Daily stresses can lead to fatigue in people with rheumatoid arthritis (RA), but worrying can make a range of symptoms worse, according to a new Dutch study published online in the Annals of the Rheumatic Diseases.
“Patients who have a tendency for more worrying reported slightly more disease activity, more swollen joints and more pain one month later,” explains lead author Andrea W. M. Evers, PhD, a clinical psychologist and coordinator at Radboud University Nijmegen Medical Centre in the Netherlands.
The researchers were trying to understand how daily stressors and worrying impact symptoms and disease activity in RA, an autoimmune form of arthritis that affects 1.5 million people in the U.S.
To find out, they gathered data from 80 RA patients once a month for six months. Patients answered questions about daily stressors (for example, long appointment wait times or losing something valuable), level of worry, and symptoms of pain, fatigue and disease activity.
Researchers also took blood samples to measure levels of the stress hormone cortisol as well as inflammatory cytokines (molecules) that are believed to play a key role in RA severity, including TNF-alpha and interleukin-1 beta (IL-1β). (Some biologics, including etanercept (Enbrel) and adalimumab (Humira) are TNF inhibitors, while anakinra (Kineret) is an IL-1 inhibitor.)
Researchers found that worrying led to higher self-reported disease activity, more pain and more swollen joints one month later, while daily stressors predicted greater fatigue one month later.
They also found that patients with a higher level of certain cytokines – specifically IL-1β and interferon gamma – were also likely to experience more fatigue a month later.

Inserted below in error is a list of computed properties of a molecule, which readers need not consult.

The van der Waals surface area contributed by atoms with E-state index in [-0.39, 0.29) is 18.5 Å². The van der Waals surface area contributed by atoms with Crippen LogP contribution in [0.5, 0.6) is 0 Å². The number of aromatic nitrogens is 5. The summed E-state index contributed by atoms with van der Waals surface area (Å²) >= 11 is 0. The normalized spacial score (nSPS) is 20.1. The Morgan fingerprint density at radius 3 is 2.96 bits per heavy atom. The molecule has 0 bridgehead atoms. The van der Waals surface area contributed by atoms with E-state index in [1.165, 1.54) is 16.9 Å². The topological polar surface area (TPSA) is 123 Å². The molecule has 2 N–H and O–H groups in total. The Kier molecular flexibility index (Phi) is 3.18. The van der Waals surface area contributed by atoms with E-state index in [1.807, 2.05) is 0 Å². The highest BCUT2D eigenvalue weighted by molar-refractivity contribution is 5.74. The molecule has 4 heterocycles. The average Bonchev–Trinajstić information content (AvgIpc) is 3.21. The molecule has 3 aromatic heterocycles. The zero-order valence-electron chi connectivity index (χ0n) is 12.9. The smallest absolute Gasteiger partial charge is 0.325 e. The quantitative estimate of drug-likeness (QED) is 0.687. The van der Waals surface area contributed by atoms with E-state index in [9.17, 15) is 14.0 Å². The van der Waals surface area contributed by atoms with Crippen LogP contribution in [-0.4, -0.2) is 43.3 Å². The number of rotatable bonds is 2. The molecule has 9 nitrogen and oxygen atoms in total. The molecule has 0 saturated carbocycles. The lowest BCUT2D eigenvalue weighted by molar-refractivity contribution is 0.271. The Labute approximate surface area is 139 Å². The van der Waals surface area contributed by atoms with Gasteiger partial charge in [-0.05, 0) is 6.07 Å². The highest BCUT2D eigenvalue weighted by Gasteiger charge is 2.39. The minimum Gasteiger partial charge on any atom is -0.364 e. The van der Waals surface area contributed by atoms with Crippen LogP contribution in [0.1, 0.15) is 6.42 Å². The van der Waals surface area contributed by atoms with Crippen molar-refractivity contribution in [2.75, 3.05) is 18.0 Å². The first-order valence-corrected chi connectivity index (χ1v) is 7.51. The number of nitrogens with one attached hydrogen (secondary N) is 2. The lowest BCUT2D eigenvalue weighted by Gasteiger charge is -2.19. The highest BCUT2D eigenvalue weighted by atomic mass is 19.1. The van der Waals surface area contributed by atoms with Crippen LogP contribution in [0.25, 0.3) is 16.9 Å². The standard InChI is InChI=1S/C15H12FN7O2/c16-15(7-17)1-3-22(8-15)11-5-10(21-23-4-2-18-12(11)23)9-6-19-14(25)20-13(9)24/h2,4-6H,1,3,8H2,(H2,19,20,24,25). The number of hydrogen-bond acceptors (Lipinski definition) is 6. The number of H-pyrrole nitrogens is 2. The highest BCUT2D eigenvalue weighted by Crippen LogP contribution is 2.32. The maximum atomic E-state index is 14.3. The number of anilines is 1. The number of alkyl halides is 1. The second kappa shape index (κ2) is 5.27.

“These findings suggest that fatigue might have an important role in both stress-related factors and inflammatory processes, but the precise relationships are unknown and the exact mechanisms need to be disentangled in future research,” Evers says.
Although worrying led to worse symptoms, it did not lead changes in specific cytokine and cortisol levels – but that doesn’t mean that there isn’t a physical connection, just that the researchers might have been looking at the “wrong” pathway.
The researchers say their findings point to the need for more studies about exactly how worrying impacts the disease process. They say there are several possible explanations. For example, because worrying affects emotional well-being and behavior, Evers says it could lead to less treatment adherence – and thus more pain.
Terry L. Moore, MD, director of the division of rheumatology at St. Louis University School of Medicine in Missouri, says while there is a growing body of evidence indicating stress and fatigue can affect the immune system, he questions the findings of this particular study because he says it had too many difficult-to-measure variables at play.
“Self-reported disease activity, pain and fatigue – some of the things they were monitoring are very subjective,” Dr. Moore says. “You are relying on patients to tell you what went on during the day. Fatigue varies – what one says is fatigue another might not view that way.”
While the medical community continues to search for answers, Evers says there is no question patients with the tendency to worry extensively can be helped with psychological interventions like cognitive-behavioral therapy.